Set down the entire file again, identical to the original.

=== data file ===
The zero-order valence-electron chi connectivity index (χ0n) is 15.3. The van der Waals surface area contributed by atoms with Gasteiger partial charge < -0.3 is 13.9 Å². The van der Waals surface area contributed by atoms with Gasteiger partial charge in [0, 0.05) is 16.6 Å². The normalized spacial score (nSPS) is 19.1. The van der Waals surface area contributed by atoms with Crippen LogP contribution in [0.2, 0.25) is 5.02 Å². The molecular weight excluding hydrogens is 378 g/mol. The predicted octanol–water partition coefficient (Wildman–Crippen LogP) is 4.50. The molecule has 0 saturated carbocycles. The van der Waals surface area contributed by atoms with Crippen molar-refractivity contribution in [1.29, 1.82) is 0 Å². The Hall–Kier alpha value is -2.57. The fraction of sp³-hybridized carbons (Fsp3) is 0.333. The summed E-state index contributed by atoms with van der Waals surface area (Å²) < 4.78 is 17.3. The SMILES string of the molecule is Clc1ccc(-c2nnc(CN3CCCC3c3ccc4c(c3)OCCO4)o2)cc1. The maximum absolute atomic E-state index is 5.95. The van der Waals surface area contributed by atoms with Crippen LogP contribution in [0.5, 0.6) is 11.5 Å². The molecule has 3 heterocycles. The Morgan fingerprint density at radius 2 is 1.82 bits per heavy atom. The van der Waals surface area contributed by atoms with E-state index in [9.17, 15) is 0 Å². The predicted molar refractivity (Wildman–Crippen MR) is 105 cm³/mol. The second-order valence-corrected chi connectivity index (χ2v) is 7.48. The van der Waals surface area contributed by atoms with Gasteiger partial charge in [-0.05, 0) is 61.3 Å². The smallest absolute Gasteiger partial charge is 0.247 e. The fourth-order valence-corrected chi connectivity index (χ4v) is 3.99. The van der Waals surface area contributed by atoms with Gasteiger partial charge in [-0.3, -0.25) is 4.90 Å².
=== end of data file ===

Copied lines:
The zero-order valence-electron chi connectivity index (χ0n) is 15.3. The van der Waals surface area contributed by atoms with Gasteiger partial charge < -0.3 is 13.9 Å². The van der Waals surface area contributed by atoms with Gasteiger partial charge in [0, 0.05) is 16.6 Å². The normalized spacial score (nSPS) is 19.1. The van der Waals surface area contributed by atoms with Crippen LogP contribution in [0.2, 0.25) is 5.02 Å². The molecular weight excluding hydrogens is 378 g/mol. The predicted octanol–water partition coefficient (Wildman–Crippen LogP) is 4.50. The molecule has 0 saturated carbocycles. The van der Waals surface area contributed by atoms with Crippen molar-refractivity contribution in [1.29, 1.82) is 0 Å². The Hall–Kier alpha value is -2.57. The fraction of sp³-hybridized carbons (Fsp3) is 0.333. The summed E-state index contributed by atoms with van der Waals surface area (Å²) < 4.78 is 17.3. The SMILES string of the molecule is Clc1ccc(-c2nnc(CN3CCCC3c3ccc4c(c3)OCCO4)o2)cc1. The maximum absolute atomic E-state index is 5.95. The van der Waals surface area contributed by atoms with Crippen LogP contribution in [0.5, 0.6) is 11.5 Å². The molecule has 3 heterocycles. The Morgan fingerprint density at radius 2 is 1.82 bits per heavy atom. The van der Waals surface area contributed by atoms with E-state index in [9.17, 15) is 0 Å². The predicted molar refractivity (Wildman–Crippen MR) is 105 cm³/mol. The second-order valence-corrected chi connectivity index (χ2v) is 7.48. The van der Waals surface area contributed by atoms with Gasteiger partial charge in [-0.05, 0) is 61.3 Å². The smallest absolute Gasteiger partial charge is 0.247 e. The fourth-order valence-corrected chi connectivity index (χ4v) is 3.99. The van der Waals surface area contributed by atoms with Gasteiger partial charge in [-0.3, -0.25) is 4.90 Å².